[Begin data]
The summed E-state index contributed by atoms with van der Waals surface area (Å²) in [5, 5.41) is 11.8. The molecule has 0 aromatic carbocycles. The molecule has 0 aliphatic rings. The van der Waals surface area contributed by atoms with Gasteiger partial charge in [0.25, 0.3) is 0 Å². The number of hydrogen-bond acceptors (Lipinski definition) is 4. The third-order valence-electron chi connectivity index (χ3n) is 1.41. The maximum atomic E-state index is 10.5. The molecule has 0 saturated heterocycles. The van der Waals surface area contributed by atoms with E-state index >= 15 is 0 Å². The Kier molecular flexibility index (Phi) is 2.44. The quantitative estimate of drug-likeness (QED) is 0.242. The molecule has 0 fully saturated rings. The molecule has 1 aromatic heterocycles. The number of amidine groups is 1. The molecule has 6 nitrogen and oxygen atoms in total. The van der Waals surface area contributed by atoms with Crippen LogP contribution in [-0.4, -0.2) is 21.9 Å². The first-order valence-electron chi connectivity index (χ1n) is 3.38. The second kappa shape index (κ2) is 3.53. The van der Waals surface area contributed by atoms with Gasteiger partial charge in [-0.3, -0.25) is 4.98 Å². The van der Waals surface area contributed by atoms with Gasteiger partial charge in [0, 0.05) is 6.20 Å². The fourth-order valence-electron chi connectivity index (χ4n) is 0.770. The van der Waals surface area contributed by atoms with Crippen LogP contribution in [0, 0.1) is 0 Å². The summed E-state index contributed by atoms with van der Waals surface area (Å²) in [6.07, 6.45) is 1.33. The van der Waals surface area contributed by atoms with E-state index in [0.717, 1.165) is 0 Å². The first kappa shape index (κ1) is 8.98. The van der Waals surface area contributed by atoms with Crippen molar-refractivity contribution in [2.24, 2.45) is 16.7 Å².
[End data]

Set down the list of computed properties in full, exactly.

The summed E-state index contributed by atoms with van der Waals surface area (Å²) in [5, 5.41) is 11.8. The molecule has 0 aromatic carbocycles. The molecule has 0 aliphatic rings. The van der Waals surface area contributed by atoms with Gasteiger partial charge in [0.25, 0.3) is 0 Å². The number of hydrogen-bond acceptors (Lipinski definition) is 4. The third-order valence-electron chi connectivity index (χ3n) is 1.41. The maximum atomic E-state index is 10.5. The molecule has 0 saturated heterocycles. The van der Waals surface area contributed by atoms with E-state index >= 15 is 0 Å². The Kier molecular flexibility index (Phi) is 2.44. The quantitative estimate of drug-likeness (QED) is 0.242. The molecule has 0 fully saturated rings. The molecule has 1 aromatic heterocycles. The number of amidine groups is 1. The molecule has 6 nitrogen and oxygen atoms in total. The van der Waals surface area contributed by atoms with Crippen LogP contribution in [-0.4, -0.2) is 21.9 Å². The first-order valence-electron chi connectivity index (χ1n) is 3.38. The second kappa shape index (κ2) is 3.53. The van der Waals surface area contributed by atoms with Gasteiger partial charge in [-0.3, -0.25) is 4.98 Å². The van der Waals surface area contributed by atoms with Gasteiger partial charge in [0, 0.05) is 6.20 Å². The fourth-order valence-electron chi connectivity index (χ4n) is 0.770. The van der Waals surface area contributed by atoms with Crippen LogP contribution in [0, 0.1) is 0 Å². The summed E-state index contributed by atoms with van der Waals surface area (Å²) in [6.07, 6.45) is 1.33. The van der Waals surface area contributed by atoms with E-state index in [0.717, 1.165) is 0 Å². The first kappa shape index (κ1) is 8.98. The van der Waals surface area contributed by atoms with Crippen molar-refractivity contribution in [2.24, 2.45) is 16.7 Å².